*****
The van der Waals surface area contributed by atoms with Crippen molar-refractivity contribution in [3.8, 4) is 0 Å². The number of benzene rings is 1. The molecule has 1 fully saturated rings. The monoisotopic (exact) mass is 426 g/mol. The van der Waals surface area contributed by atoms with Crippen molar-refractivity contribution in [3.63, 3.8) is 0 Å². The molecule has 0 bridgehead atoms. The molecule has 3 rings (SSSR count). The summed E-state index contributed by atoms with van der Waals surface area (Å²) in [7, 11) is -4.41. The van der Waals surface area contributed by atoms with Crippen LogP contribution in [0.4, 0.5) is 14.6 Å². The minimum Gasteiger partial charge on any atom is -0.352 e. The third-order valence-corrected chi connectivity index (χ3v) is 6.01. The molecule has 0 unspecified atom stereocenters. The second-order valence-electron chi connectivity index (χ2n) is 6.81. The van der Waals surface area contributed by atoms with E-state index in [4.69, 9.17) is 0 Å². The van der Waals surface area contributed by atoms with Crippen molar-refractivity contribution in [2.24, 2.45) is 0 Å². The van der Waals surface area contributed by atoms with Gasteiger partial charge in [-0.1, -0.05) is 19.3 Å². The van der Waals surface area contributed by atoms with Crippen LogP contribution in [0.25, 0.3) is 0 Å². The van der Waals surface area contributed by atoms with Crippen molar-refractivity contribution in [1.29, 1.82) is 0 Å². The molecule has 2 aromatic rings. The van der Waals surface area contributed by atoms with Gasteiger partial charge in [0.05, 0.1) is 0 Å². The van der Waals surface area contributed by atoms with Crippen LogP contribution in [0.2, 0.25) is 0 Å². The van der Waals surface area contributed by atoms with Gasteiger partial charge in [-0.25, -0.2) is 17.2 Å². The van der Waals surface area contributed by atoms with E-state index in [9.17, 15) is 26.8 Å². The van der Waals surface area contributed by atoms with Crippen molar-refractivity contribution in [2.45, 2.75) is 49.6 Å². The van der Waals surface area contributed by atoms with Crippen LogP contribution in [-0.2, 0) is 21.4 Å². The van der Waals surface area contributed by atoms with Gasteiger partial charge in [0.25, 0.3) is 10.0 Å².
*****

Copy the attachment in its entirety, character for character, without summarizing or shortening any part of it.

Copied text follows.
The van der Waals surface area contributed by atoms with Crippen molar-refractivity contribution in [3.8, 4) is 0 Å². The number of benzene rings is 1. The molecule has 1 fully saturated rings. The monoisotopic (exact) mass is 426 g/mol. The van der Waals surface area contributed by atoms with Crippen molar-refractivity contribution in [3.63, 3.8) is 0 Å². The molecule has 0 bridgehead atoms. The molecule has 3 rings (SSSR count). The summed E-state index contributed by atoms with van der Waals surface area (Å²) in [7, 11) is -4.41. The van der Waals surface area contributed by atoms with Crippen LogP contribution in [0.4, 0.5) is 14.6 Å². The minimum Gasteiger partial charge on any atom is -0.352 e. The third-order valence-corrected chi connectivity index (χ3v) is 6.01. The molecule has 0 unspecified atom stereocenters. The second-order valence-electron chi connectivity index (χ2n) is 6.81. The van der Waals surface area contributed by atoms with E-state index in [4.69, 9.17) is 0 Å². The van der Waals surface area contributed by atoms with Crippen molar-refractivity contribution in [2.24, 2.45) is 0 Å². The van der Waals surface area contributed by atoms with Gasteiger partial charge in [-0.1, -0.05) is 19.3 Å². The van der Waals surface area contributed by atoms with Crippen LogP contribution in [0.25, 0.3) is 0 Å². The van der Waals surface area contributed by atoms with Crippen molar-refractivity contribution in [1.29, 1.82) is 0 Å². The molecule has 2 aromatic rings. The van der Waals surface area contributed by atoms with Gasteiger partial charge in [0.05, 0.1) is 0 Å². The van der Waals surface area contributed by atoms with Crippen LogP contribution in [0.2, 0.25) is 0 Å². The van der Waals surface area contributed by atoms with Gasteiger partial charge in [-0.25, -0.2) is 17.2 Å². The van der Waals surface area contributed by atoms with E-state index in [9.17, 15) is 26.8 Å². The van der Waals surface area contributed by atoms with Crippen molar-refractivity contribution in [2.45, 2.75) is 49.6 Å². The van der Waals surface area contributed by atoms with Crippen LogP contribution in [-0.2, 0) is 21.4 Å². The van der Waals surface area contributed by atoms with Gasteiger partial charge in [0.25, 0.3) is 10.0 Å².